Soldier's Song: Song Review

Song: Soldier's Song
Artist: The Hollies
Songwriter: Mike Batt
Year: 1980
Nationality: British

war, coming of age

What's it about?
This is the story of a young soldier who has been drafted to war. On the way to serve his country he comes across a farmhouse and 'becomes a man'. The next day he is off to war and it changes his perception and feelings. Once the war is over he returns only to find nothing remains.

From a music standpoint this song has one of the most diverse scores I have heard. It goes from being sad, to dramatic, to forlorn in a few short minutes. The range of instruments used and the effect to which they are used to tell the story is also quite unique. The music is as much a part of the song as the lyrics themselves.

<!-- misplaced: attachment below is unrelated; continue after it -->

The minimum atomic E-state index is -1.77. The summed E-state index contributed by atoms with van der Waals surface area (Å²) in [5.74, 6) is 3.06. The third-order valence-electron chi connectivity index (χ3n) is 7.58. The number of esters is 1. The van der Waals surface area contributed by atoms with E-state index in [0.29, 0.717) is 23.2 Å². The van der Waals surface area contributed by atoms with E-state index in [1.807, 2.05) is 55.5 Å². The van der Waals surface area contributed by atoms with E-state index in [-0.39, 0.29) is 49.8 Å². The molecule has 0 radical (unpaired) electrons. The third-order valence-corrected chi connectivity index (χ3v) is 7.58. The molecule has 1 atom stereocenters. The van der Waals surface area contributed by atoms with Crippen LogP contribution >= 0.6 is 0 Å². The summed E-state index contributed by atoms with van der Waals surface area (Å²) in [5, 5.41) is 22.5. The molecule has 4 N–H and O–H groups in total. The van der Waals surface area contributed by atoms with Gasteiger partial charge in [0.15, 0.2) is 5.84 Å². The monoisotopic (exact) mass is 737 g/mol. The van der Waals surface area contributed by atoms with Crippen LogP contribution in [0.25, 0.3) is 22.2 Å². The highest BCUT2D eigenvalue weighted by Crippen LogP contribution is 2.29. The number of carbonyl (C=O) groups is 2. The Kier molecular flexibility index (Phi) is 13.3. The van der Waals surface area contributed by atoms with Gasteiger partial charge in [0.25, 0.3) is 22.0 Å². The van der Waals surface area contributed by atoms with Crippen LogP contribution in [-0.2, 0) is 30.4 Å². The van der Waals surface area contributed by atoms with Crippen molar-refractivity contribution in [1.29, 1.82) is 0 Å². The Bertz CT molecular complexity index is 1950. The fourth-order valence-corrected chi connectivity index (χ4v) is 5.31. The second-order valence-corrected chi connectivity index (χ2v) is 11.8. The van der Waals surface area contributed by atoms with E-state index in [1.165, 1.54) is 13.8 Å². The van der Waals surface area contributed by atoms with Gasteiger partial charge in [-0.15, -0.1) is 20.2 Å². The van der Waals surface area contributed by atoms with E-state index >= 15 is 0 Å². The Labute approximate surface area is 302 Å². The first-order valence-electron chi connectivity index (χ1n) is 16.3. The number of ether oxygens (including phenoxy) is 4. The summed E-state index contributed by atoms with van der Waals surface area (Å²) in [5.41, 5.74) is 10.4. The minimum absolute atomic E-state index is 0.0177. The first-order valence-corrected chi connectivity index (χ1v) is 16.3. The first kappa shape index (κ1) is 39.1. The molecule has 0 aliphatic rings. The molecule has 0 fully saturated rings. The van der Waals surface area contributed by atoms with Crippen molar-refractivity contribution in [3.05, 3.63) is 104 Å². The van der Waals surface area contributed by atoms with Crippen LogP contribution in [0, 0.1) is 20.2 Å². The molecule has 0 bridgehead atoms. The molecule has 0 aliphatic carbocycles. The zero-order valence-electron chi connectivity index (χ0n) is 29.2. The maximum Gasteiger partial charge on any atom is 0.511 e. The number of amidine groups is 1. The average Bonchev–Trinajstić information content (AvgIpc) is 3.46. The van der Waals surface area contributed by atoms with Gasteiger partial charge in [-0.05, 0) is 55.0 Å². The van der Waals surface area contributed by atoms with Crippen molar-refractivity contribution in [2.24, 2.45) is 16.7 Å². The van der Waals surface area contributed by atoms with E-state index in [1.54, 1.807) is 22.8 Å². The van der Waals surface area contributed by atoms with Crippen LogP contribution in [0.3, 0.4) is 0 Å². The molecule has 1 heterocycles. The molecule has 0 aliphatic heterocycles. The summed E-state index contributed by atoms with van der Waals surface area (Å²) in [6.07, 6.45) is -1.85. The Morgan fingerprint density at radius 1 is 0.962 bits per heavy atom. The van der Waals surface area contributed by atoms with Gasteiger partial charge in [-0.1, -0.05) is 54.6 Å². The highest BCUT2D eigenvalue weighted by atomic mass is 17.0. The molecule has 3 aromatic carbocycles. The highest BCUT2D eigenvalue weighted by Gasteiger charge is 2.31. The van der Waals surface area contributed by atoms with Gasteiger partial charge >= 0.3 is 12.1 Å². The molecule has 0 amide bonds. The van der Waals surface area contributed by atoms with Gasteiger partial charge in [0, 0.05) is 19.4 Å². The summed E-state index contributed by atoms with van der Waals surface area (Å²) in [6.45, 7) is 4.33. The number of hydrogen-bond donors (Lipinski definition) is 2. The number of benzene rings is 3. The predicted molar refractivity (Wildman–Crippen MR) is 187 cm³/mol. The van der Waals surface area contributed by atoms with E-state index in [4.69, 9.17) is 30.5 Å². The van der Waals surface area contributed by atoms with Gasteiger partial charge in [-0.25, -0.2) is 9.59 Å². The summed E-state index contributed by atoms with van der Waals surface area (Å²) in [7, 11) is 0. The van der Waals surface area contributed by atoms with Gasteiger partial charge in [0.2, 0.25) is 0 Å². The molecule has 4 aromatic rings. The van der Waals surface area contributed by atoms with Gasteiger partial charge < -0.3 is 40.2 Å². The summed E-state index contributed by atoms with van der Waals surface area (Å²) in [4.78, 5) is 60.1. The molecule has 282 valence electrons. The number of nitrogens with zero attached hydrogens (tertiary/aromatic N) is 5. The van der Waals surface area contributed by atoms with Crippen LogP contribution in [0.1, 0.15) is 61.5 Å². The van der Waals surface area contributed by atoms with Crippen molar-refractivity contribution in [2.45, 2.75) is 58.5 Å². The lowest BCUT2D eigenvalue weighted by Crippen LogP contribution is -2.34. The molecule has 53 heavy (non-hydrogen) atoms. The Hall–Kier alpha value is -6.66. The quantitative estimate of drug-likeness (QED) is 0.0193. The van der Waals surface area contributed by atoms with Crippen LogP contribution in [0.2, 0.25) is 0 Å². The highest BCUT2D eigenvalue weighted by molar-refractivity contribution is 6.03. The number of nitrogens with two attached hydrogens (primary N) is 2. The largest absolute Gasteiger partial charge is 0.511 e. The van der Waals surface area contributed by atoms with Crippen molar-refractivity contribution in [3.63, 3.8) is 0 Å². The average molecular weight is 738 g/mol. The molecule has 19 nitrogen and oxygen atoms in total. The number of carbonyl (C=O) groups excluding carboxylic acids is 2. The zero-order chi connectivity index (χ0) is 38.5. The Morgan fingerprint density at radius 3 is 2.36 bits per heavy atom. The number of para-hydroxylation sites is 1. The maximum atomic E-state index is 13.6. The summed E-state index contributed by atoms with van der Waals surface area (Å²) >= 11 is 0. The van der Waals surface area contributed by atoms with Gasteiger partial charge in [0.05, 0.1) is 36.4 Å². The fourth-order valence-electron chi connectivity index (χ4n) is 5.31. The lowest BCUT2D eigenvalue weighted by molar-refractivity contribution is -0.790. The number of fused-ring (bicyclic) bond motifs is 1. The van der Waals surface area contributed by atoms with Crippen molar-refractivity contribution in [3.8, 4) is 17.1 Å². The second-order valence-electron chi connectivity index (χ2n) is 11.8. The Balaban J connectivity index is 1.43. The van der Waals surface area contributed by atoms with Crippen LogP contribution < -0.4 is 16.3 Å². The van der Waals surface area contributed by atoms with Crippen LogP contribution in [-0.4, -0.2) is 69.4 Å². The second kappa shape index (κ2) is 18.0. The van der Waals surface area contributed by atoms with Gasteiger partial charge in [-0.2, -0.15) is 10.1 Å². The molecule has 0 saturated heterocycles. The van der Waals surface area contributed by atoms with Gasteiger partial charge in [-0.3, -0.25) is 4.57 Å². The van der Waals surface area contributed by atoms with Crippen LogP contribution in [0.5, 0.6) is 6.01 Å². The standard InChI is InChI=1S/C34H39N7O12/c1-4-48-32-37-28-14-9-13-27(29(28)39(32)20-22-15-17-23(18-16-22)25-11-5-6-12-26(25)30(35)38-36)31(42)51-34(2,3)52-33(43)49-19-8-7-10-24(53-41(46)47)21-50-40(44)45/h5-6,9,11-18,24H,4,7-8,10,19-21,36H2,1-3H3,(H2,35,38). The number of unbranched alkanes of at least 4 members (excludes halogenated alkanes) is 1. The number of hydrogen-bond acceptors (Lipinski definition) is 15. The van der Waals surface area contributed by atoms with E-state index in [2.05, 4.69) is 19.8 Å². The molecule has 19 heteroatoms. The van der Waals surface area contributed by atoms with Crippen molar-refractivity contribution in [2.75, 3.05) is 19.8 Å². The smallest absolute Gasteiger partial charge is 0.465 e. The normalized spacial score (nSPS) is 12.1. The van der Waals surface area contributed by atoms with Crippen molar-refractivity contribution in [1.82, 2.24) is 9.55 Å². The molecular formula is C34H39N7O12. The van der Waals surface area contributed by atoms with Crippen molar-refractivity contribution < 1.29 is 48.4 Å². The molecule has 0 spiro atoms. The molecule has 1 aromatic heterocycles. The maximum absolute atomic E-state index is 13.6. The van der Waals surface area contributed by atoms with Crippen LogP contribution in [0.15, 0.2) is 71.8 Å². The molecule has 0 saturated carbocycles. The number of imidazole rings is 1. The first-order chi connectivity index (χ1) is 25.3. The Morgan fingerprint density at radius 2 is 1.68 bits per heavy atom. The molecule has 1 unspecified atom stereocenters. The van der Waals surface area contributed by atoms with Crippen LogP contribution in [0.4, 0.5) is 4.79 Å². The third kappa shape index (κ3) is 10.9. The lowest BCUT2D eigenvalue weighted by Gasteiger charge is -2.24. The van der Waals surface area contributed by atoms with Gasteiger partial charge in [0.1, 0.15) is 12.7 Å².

This is probably one of the strongest vocal pieces I have heard...ever. Allan Clark definitely nailed this and is you are looking at focusing on your students not just singing but conveying through their singing then this is a must for your classroom.

A word of warning regarding the contents. While this song has no profanity it does deal with some disturbing behaviours including rape, murder, stealing and general anti-social behaviour.

Okay so this is my first post in a while and I chose this song basically because I love it. I have always been a little partial to The Hollies but only heard this song for the first time a few years ago and it is a difficult song to shake once you hear it. This song is not for use with younger classes. The content and themes are designed to challenge and be thought-provoking for students who are maturing into adults.

From a lyric standpoint this one follows a fairly standard stanza pattern of AABC for most verses - though there is one that is an ABBC pattern...but the point is that there are rhymes in there that give the song a smooth progression.